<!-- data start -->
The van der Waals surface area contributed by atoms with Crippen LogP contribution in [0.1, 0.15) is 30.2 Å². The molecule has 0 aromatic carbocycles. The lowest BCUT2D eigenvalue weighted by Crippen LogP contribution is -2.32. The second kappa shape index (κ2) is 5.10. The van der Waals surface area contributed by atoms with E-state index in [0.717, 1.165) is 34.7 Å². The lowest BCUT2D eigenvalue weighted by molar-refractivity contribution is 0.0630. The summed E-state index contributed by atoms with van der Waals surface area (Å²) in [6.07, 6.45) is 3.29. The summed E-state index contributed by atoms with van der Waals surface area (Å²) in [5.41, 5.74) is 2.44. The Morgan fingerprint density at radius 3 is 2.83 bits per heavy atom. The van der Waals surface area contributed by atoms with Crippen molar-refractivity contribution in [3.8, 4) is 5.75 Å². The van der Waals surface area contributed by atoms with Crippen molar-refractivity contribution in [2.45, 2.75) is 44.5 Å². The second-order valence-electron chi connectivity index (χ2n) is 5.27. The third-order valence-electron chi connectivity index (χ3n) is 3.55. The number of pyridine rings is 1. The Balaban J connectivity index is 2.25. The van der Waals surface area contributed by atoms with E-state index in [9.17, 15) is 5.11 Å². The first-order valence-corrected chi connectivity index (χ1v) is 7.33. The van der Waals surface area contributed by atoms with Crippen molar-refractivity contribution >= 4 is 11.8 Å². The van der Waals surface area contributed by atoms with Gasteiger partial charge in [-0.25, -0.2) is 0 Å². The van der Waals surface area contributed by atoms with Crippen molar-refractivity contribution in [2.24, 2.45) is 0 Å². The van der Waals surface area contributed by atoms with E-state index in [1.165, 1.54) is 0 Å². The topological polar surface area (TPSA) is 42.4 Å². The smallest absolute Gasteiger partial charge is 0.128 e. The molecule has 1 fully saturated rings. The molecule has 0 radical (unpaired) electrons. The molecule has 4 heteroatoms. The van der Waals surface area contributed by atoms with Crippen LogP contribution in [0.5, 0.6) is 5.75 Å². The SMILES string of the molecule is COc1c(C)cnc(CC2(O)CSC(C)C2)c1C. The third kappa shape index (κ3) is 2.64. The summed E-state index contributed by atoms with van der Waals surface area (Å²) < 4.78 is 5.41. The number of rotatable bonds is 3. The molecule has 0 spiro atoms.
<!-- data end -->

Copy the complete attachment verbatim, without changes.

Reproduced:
The van der Waals surface area contributed by atoms with Crippen LogP contribution in [0.1, 0.15) is 30.2 Å². The molecule has 0 aromatic carbocycles. The lowest BCUT2D eigenvalue weighted by Crippen LogP contribution is -2.32. The second kappa shape index (κ2) is 5.10. The van der Waals surface area contributed by atoms with E-state index in [0.717, 1.165) is 34.7 Å². The lowest BCUT2D eigenvalue weighted by molar-refractivity contribution is 0.0630. The summed E-state index contributed by atoms with van der Waals surface area (Å²) in [6.07, 6.45) is 3.29. The summed E-state index contributed by atoms with van der Waals surface area (Å²) in [5.41, 5.74) is 2.44. The Morgan fingerprint density at radius 3 is 2.83 bits per heavy atom. The van der Waals surface area contributed by atoms with Crippen molar-refractivity contribution in [3.8, 4) is 5.75 Å². The van der Waals surface area contributed by atoms with Crippen molar-refractivity contribution in [2.45, 2.75) is 44.5 Å². The second-order valence-electron chi connectivity index (χ2n) is 5.27. The third-order valence-electron chi connectivity index (χ3n) is 3.55. The number of pyridine rings is 1. The Balaban J connectivity index is 2.25. The van der Waals surface area contributed by atoms with E-state index in [9.17, 15) is 5.11 Å². The first-order valence-corrected chi connectivity index (χ1v) is 7.33. The van der Waals surface area contributed by atoms with Crippen molar-refractivity contribution >= 4 is 11.8 Å². The van der Waals surface area contributed by atoms with Gasteiger partial charge in [-0.25, -0.2) is 0 Å². The van der Waals surface area contributed by atoms with Crippen molar-refractivity contribution in [2.24, 2.45) is 0 Å². The van der Waals surface area contributed by atoms with E-state index in [1.165, 1.54) is 0 Å². The topological polar surface area (TPSA) is 42.4 Å². The smallest absolute Gasteiger partial charge is 0.128 e. The molecule has 1 fully saturated rings. The molecule has 0 radical (unpaired) electrons. The molecule has 4 heteroatoms. The van der Waals surface area contributed by atoms with Crippen LogP contribution in [0.5, 0.6) is 5.75 Å². The SMILES string of the molecule is COc1c(C)cnc(CC2(O)CSC(C)C2)c1C. The third kappa shape index (κ3) is 2.64. The summed E-state index contributed by atoms with van der Waals surface area (Å²) < 4.78 is 5.41. The number of rotatable bonds is 3. The molecule has 0 spiro atoms.